Written by Kathleen Elkins, Writer, CNBC Make It, Thursday, September 14, 2017
If your savings account balance is hovering at or below $1,000, you’re not alone.
According to a 2017 GOBankingRates survey, more than half of Americans (57 percent) have less than $1,000 in their savings accounts.
While that’s an improvement from last year, when 69 percent of Americans reported having less than $1,000 in savings, a higher percentage have no savings at all: 39 percent, up from 34 percent in 2016.
Here’s the percentage of the 8,000 survey respondents who have:
$0 saved: 39 percent
Less than $1,000 saved: 18 percent
$1,000 to $4,999 saved: 12 percent
$5,000 to $9,999 saved: 6 percent
$10,000 or more saved: 25 percent
How much should you have tucked away?
While the amount you need in savings is highly personal, and specific dollar amounts can be arbitrary, Intuit’s Kimmie Greene offers a simple formula to help you figure out if you’re setting aside enough money.
In your 20s: Aim to save 25 percent of your overall gross pay, Greene tells CNBC Make It. That includes any retirement account contributions, matching funds from your company, cash savings or money you have invested elsewhere, like in index funds or with robo-advisers.
By age 30: Have the equivalent of your annual salary saved. So, if you earn $50,000 a year, aim to have $50,000 in savings when you hit 30.
By age 35: Have twice your annual salary saved.
By age 40: Have three times your annual salary saved.
By age 45: Have four times your annual salary saved.
By age 50: Have five times your annual salary saved.
By age 55: Have six times your annual salary saved.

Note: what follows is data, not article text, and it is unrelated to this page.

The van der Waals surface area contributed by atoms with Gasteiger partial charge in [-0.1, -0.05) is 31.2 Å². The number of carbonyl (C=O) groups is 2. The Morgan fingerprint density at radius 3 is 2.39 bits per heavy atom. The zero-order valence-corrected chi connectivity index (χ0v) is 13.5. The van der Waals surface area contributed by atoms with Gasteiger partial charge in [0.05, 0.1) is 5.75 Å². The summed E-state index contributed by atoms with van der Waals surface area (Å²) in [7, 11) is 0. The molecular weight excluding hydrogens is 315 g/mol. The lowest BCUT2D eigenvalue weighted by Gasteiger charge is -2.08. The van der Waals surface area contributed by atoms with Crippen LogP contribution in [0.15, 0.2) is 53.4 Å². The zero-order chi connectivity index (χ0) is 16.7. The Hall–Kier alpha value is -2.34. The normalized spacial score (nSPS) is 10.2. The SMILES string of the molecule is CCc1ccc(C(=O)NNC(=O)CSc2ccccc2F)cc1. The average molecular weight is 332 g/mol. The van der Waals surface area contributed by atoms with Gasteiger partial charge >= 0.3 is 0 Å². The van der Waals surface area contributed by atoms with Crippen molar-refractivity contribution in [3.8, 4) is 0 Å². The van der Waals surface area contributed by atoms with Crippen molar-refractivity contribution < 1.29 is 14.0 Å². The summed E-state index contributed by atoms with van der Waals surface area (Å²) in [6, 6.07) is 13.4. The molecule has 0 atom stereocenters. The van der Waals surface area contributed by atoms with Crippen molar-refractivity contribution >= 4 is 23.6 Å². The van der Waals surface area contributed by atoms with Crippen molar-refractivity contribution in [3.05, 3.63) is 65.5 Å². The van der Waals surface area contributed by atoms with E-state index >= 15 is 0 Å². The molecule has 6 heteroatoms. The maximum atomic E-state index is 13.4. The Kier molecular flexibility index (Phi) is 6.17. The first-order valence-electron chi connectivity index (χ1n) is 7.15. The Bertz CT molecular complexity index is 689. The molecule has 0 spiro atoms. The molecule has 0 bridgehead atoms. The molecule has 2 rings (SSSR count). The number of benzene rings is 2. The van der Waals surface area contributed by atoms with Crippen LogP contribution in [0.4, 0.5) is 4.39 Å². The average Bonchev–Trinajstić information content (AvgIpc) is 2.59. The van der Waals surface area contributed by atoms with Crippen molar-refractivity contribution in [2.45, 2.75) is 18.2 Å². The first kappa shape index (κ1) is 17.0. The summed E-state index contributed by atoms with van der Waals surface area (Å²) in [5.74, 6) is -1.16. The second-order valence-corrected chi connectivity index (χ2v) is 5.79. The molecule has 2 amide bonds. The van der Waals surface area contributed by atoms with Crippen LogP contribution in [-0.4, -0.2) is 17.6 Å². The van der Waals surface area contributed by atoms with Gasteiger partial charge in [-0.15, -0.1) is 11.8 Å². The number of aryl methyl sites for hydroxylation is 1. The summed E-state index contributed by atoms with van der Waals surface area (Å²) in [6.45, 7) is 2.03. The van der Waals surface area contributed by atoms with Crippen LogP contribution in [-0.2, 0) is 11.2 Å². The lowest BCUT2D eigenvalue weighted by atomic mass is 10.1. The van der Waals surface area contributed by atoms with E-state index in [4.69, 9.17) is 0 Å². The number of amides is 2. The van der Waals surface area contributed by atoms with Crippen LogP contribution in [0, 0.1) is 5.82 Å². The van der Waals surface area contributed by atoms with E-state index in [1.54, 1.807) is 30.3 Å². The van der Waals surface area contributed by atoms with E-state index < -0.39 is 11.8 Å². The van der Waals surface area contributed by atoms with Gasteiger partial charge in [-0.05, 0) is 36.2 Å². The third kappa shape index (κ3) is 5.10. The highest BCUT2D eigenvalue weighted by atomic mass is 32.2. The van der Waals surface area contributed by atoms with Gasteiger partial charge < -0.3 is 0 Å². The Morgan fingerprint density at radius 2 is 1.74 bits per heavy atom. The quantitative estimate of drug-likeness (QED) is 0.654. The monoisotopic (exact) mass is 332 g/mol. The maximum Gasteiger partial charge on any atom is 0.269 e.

By age 60: Have seven times your annual salary saved.
By age 65: Have eight times your annual salary saved.
Greene’s timeline is similar to the one recommended by retirement-plan provider Fidelity Investments, which says a good rule of thumb is to have the equivalent of your salary saved by age 30 and to have 10 times your final salary in savings if you want to retire by age 67.
“While this can sound super daunting today, if you’re putting that money to work starting in your 20s, it’s not as difficult as it sounds,” says Greene.
Sawston Wealth Management, LLC, is a Registered Investment Adviser with the State of Washington. Information presented is for educational purposes only and does not intend to make an offer or solicitation for the sale or purchase of any specific securities, investments, or investment strategies. Investments involve risk and, unless otherwise stated, are not guaranteed. Be sure to first consult a qualified financial adviser and/or tax professional before implementing any strategy discussed herein.
The above material was prepared by CNBC. CNBC is not affiliated with the named advisor.